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'Fargo': A Guide to the Show's Coen Brothers' References

'Fargo': A Guide to the Show's Coen Brothers' References
There's a moment early in the new season premiere of the FX crime drama Fargo when a parole officer recalls how he met his fiancée, a slick hustler named Nikki Swango (played by Mary Elizabeth Winstead). As the episode flashes back to Nikki at a police station, getting booked and photographed, fans of filmmakers Joel and Ethan Coen might experience some deja vu. The situation, the way it's shot, and even the way the crook gets yanked around by the authorities – it's all right out of the Coens' 1987 comedy Raising Arizona.
See full article at Rolling Stone »

Jon Polito, Big Lebowski and Homicide Star, Passes Away at 65

  • MovieWeb
Jon Polito, Big Lebowski and Homicide Star, Passes Away at 65
Beloved character actor Jon Polito, best known for his work with the Coen Brothers and on the hit NBC series Homicide: Life On the Street, passed away this morning at the age of 65. He died at City of Hope Hospital in Los Angeles from cancer complications. The actor was diagnosed with multiple myeloma six years ago, a disease that affects bone marrow plasma cells.

Deadline reports that the actor's family confirmed his passing on Friday. Jon Polito was born December 29, 1950 in Philadelphia, Pennsylvania, USA. He attended Villanova University on a drama scholarship before starting his acting career on and off Broadway in New York. He won an Obie Award for five different performances during the off-Broadway season in 1979-1980, before transitioning into film and TV work in 1981 with a role in The Gangster Chronicles.

Jon Polito first started working with the Coen Brothers in 1990's Millers Crossing, followed by Barton Fink the next year.
See full article at MovieWeb »

Jon Polito, Coen Brothers Character Actor, Dead at 65

Jon Polito, Coen Brothers Character Actor, Dead at 65
Jon Polito, a character actor known for his long association with the Coen Brothers as well as memorable roles on Seinfeld, Modern Family and Homicide: Life on the Streets, died Thursday night, according to The Hollywood Reporter. He was 65. Polito, who was diagnosed with melanoma in 2008 and recently suffered an infection following a surgery, slipped into a coma Sunday and was taken off life support Thursday evening.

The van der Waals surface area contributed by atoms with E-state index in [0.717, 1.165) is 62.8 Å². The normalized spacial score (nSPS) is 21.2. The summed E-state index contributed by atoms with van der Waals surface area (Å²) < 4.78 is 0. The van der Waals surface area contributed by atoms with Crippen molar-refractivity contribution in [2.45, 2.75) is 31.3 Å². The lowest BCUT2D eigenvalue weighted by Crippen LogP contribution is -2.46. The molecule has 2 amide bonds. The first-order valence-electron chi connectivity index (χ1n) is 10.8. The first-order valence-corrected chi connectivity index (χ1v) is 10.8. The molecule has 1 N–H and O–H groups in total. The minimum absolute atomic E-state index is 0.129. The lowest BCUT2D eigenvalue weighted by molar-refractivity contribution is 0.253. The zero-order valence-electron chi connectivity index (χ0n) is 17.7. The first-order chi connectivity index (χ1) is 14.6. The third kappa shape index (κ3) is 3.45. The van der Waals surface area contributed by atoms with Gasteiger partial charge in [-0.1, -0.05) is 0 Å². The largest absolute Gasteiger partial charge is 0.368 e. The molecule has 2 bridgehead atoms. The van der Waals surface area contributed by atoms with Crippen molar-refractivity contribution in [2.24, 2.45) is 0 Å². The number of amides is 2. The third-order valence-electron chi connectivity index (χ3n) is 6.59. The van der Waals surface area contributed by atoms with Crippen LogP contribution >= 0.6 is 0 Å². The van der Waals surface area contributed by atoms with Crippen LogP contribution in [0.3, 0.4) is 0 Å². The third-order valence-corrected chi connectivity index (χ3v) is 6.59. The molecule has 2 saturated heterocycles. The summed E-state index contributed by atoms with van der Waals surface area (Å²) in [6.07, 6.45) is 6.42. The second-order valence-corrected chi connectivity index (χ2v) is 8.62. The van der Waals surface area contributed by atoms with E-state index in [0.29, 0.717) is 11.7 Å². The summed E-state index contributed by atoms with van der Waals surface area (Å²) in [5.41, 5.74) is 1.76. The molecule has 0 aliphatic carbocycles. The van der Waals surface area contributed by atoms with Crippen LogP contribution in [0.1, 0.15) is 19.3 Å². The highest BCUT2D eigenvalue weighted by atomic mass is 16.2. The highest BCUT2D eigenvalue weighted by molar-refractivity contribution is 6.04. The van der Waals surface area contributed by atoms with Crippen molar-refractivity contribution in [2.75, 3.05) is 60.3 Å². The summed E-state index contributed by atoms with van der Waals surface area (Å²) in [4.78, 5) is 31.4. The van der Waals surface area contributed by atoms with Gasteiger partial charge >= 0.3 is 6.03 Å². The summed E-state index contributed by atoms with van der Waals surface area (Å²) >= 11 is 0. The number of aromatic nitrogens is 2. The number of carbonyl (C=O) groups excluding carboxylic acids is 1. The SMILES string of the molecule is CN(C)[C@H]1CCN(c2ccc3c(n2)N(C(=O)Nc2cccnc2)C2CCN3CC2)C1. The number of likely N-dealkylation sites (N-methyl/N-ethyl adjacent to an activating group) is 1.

Polito's friend, director John McNaughton, also confirmed the actor's death on Facebook. "Very sad to learn that my dear friend and collaborator,
See full article at Rolling Stone »

Jon Polito -- Dead at 65

  • TMZ
Jon Polito -- best known for his roles in Coen Brothers films like "The Big Lebowski" and "Miller's Crossing" -- died Thursday night after being taken off life support ... according to family sources. We're told Jon was diagnosed with multiple myeloma in 2008 -- he was also suffering from arthritis and had an infection related to a recent surgery. He slipped into a coma last Sunday. Director John McNaughton broke the news Friday morning -- "Jon
See full article at TMZ »

Big Lebowski Jesus Spin-off Secretly Shooting in New York?

  • MovieWeb
Big Lebowski Jesus Spin-off Secretly Shooting in New York?
The Coen Brothers are not known for making sequels to their movies, and have made it quite clear that the prospect doesn't interest them very much. But that doesn't mean we won't ever see some of their beloved characters return. In fact, we may finally be seeing some characters from The Big Lebowski make their way back to the big screen in the near future. How, you may ask? Well, It looks like a new spinoff movie involving John Turturro's character Jesus Quintana is currently being filmed in New York.

A new report from Birth.Movies.Death claims that the movie Going Places, which he is currently filming and is said to be a remake of a 70s French movie, is actually a Big Lebowski spinoff. The script was reportedly written by Turturro himself, and he has assembled a cast that includes Bobby Cannavale, Audrey Tautou and Susan Sarandon.